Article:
Oh, this is brilliantly idiotic.
Like, The Onion-quality, they-wrote-this-as-a-joke type stupid.
At least, if I understood this report correctly, and it isn’t bullshit.
(If it news report is bullshit, or if I’ve got things wrong, please, I beg of you, tell me; relieve me of the wide-eyed disbelief and horror. Video should load below. Sorry for the auto-launch.)
Apparently the done thing in Seoul this year is to keep air conditioning systems set to “above 26 degrees Celsius” in order to “conserve energy.”
As far as I understand the news report linked above, the people running the public transit system have come up with a brilliant solution for how to do this on the subway trains of the Seoul metro system. To make sure the temperatures don’t drop too low (and violate this quota), they’re running the air conditioners and the heaters alternately heater.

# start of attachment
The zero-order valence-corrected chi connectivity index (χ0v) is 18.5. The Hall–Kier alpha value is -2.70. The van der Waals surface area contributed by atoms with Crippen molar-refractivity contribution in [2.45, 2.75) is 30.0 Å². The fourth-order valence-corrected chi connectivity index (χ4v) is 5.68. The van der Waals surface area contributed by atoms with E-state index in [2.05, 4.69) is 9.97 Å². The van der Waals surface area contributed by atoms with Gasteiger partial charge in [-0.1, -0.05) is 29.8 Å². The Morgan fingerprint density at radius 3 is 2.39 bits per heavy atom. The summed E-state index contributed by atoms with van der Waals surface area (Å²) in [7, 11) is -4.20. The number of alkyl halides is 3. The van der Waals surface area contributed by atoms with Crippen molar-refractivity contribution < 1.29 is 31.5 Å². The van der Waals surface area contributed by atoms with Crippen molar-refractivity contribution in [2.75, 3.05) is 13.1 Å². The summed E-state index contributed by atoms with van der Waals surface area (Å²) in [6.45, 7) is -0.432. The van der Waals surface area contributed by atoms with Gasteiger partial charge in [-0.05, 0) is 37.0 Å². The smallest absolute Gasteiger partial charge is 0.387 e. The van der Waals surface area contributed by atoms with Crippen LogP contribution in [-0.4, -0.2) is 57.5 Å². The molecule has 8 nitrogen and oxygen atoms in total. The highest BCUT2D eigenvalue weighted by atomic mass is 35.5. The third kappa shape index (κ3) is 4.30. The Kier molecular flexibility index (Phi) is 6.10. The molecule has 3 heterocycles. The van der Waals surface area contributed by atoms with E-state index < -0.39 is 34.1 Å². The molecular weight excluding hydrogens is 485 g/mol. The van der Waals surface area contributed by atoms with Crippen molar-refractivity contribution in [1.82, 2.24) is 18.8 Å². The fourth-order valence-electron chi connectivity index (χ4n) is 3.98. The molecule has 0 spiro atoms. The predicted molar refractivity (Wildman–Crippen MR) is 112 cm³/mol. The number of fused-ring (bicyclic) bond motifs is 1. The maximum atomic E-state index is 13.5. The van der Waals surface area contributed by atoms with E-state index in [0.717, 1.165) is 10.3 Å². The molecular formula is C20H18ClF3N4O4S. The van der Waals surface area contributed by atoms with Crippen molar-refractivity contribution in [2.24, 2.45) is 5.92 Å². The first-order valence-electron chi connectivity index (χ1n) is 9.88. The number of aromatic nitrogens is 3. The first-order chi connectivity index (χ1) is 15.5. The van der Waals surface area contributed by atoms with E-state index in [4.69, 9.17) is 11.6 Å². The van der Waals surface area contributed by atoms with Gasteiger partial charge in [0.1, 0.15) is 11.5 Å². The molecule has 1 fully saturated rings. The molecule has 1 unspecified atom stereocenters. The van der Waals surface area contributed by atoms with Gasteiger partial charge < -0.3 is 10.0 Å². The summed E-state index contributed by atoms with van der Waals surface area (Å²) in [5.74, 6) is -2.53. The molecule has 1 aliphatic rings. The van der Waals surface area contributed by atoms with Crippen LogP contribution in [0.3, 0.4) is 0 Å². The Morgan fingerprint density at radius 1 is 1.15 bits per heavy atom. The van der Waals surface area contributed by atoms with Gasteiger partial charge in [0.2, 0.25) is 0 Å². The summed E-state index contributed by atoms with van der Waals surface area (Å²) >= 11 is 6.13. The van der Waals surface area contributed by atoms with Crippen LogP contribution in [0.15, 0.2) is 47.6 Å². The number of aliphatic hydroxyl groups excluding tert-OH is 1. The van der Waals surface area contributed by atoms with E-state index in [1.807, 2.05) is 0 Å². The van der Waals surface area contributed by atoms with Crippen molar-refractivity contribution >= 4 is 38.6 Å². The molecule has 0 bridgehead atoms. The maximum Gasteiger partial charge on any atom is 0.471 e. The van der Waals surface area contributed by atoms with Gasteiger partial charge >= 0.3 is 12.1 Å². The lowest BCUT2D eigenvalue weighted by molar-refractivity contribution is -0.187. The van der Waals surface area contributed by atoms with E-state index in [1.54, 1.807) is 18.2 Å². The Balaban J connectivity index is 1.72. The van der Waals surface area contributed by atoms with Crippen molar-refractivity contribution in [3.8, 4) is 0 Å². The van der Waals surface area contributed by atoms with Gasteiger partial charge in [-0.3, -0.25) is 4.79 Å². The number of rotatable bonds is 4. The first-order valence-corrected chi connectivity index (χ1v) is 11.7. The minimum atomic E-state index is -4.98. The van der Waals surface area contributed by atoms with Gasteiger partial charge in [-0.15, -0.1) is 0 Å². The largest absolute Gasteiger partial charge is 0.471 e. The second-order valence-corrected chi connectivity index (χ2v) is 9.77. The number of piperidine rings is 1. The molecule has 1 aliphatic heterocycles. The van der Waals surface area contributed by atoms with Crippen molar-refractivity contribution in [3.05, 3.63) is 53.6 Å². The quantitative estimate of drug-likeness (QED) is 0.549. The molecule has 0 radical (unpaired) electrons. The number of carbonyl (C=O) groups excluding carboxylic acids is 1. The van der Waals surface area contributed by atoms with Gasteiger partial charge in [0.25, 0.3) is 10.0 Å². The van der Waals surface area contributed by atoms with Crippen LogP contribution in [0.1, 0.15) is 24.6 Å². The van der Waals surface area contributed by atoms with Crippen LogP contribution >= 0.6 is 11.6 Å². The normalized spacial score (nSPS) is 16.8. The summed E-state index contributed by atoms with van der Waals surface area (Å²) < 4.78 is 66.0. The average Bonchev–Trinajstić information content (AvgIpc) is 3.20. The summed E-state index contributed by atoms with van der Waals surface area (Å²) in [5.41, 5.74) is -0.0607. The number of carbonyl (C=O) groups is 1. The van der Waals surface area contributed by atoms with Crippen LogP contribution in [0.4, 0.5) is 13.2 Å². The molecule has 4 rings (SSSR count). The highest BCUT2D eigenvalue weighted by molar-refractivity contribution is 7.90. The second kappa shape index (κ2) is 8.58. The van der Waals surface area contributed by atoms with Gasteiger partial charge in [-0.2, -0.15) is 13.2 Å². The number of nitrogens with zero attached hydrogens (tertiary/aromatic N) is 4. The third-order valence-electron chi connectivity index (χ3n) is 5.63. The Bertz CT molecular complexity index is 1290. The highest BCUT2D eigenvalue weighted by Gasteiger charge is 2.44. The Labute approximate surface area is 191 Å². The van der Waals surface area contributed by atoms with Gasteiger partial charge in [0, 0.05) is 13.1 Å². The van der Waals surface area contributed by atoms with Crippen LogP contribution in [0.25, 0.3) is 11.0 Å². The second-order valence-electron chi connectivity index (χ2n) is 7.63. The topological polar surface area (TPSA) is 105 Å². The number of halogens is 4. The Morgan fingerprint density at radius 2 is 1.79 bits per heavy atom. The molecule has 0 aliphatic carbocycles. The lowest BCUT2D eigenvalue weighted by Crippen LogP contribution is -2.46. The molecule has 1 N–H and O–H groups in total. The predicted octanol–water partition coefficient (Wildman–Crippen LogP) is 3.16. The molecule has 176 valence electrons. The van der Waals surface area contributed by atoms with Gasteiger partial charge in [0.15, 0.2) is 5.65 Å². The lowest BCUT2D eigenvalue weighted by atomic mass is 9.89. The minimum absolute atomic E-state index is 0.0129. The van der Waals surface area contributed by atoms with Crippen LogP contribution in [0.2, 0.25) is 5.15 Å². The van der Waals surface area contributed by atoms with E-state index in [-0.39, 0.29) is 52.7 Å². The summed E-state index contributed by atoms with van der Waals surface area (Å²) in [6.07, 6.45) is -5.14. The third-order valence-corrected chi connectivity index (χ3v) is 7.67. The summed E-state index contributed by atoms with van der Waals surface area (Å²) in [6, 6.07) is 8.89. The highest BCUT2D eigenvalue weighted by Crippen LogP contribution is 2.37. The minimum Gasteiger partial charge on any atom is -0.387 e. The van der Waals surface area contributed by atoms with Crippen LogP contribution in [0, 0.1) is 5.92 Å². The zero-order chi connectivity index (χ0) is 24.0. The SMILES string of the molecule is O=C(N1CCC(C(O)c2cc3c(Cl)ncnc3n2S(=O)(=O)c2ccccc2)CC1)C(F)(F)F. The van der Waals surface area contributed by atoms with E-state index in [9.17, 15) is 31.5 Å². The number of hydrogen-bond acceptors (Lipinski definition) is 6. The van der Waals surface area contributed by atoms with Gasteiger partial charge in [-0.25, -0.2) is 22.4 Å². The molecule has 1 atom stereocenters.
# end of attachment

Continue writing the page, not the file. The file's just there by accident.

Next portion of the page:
Apparently, heating systems in Korea are so magical that they don’t consume energy.
This has led to a lot more condensation, and a nasty, mildewy smell in some places, so the city will need to clean the ventilation system better in the future.
So, if this is all correct, the net savings of energy was…? That would have to be a net loss, wouldn’t it, if they’re keeping both the cooling and heating systems running?
Please, please, someone, tell me I’ve understood this all wrong. Tell me that I’ve got my facts all mixed up, or the article is bullshit. Because, seriously, this is almost kind of hard to believe.
(Not quite, I’ve seen things stupider than this before, but it certainly is at the outer limit of creditability.)
Speaking of energy savings: there has not yet been a major campaign to get people to close their windows while the air-conditioning is running. That seems to be a behaviour quite impossible to eradicate completely here. I’ve trained my students not to do it in classrooms, at least in my classrooms, but nonetheless I see it everywhere I go here in the summertime.
(It wouldn’t hurt to require buildings where the foyer space is cooled to install rotating doors, either; so many such buildings sit with half their front doors open, and the air conditioners on full blast, all day long.)